I wrote a President’s message in 2019 on the close proximity of CASCA to government, the high costs of the projects we are now involved in and the responsibility it places on our community. While one can argue Canada is normally a small player in major international projects, the reality is the size of those projects are becoming massive. I concluded that essay by saying “It’s one thing to say that knowledge from astronomy benefits everyone, but there’s a growing onus on astronomers to make connections that fulfil that promise.

How far have we come?

Each of you will have a different viewpoint and answer. That is the nature of community.

I’ve been asked why it was important to run the leadership panel this past November, and, other than the fact a promise was made to do that, I think it speaks to the fundamental value of dialogue. With CASCA being a (not-for-profit) corporation, ultimate authority and legal responsibility sits with the Board to determine what is appropriate. That said, I think with most of us being used to working in university collegial governance we would expect support for discussion over difficult topics, that is one of the key things universities are meant to do. However, we have a clear organizational dissonance right now, as the Letters Patent for the Society has a distinctly different flavour to a university act, which usually include statements around freedom and respect, for example. To be more explicit, we don’t have a Senate, we don’t have an Appeals Board, and multiple other structures. CASCA simply does not operate under the same principles as most universities.

What about when discussions get heated? Could we have “civility codes of conduct” to avoid offense and discomfort as distinct from equity-driven codes of conduct employed in conference environments? Obviously, this has been a major discussion on campuses for some time now. But despite our differences from a university structure, I strongly feel we should continue to follow CAUT guidelines to resist imposing any such legislation. David Robinson, CAUT Executive Director, has spoken extensively about how while a goal of civil and respectful dialogue is laudable, when policies are put in place to regulate speech and behaviour then free expression can be put at risk. These issues become most prominent during protest and dissent. CAUT usually highlights the 2014 Capilano University protest as an example where the creation of a statue was ruled as harassment of the university President, which in turn was seen as a clear violation of academic freedom and freedom of expression in a follow-on review.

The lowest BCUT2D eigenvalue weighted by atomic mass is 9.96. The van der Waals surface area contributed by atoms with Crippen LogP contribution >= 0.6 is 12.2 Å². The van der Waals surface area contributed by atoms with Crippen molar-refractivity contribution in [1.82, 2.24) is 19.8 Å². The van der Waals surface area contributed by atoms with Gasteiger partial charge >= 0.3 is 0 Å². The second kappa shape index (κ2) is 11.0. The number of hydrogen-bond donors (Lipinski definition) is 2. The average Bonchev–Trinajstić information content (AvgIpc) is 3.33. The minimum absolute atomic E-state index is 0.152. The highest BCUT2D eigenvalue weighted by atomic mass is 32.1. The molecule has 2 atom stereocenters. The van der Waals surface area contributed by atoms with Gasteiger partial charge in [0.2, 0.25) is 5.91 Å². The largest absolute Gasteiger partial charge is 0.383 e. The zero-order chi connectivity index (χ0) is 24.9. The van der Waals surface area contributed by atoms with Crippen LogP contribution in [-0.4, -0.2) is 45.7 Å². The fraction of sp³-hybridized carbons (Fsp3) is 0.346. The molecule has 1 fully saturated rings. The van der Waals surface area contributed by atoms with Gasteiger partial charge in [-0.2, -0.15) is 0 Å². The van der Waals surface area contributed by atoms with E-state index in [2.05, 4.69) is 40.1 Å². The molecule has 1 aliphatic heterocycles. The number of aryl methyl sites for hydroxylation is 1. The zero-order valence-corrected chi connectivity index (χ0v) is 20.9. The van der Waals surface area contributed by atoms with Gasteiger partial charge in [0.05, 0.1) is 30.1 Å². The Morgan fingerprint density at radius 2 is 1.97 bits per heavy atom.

To be clear: CASCA has a moral and legal obligation to ensure its operation is free from discrimination and harassment, but, at least in my view, we cannot enshrine an intrinsic right to never be offended or uncomfortable. As to the standard of this statute, that is a challenge, and one I will admit is very difficult to determine. Legally, we fall back to the reasonable and competent assessment, but from a social justice perspective that can be argued to be insufficient.

Consequently, as someone that works as a union Lead Negotiator, I am (personally) resistant to any policy which intimidates and silences by inappropriate methods of behaviour control that can be used to oppress, as the 2014 Capilano University case shows. Moreover, I wholly admit it is easy for me to say these things as someone that is implicitly a member of an empowered group and there are complicating factors, for example although many of our members have academic freedom, not all do. Arguments between individuals with academic freedom vs those without it can have an inherent imbalance. Please try to be mindful of this issue. Members of CASCA do not all have the same workplace rights.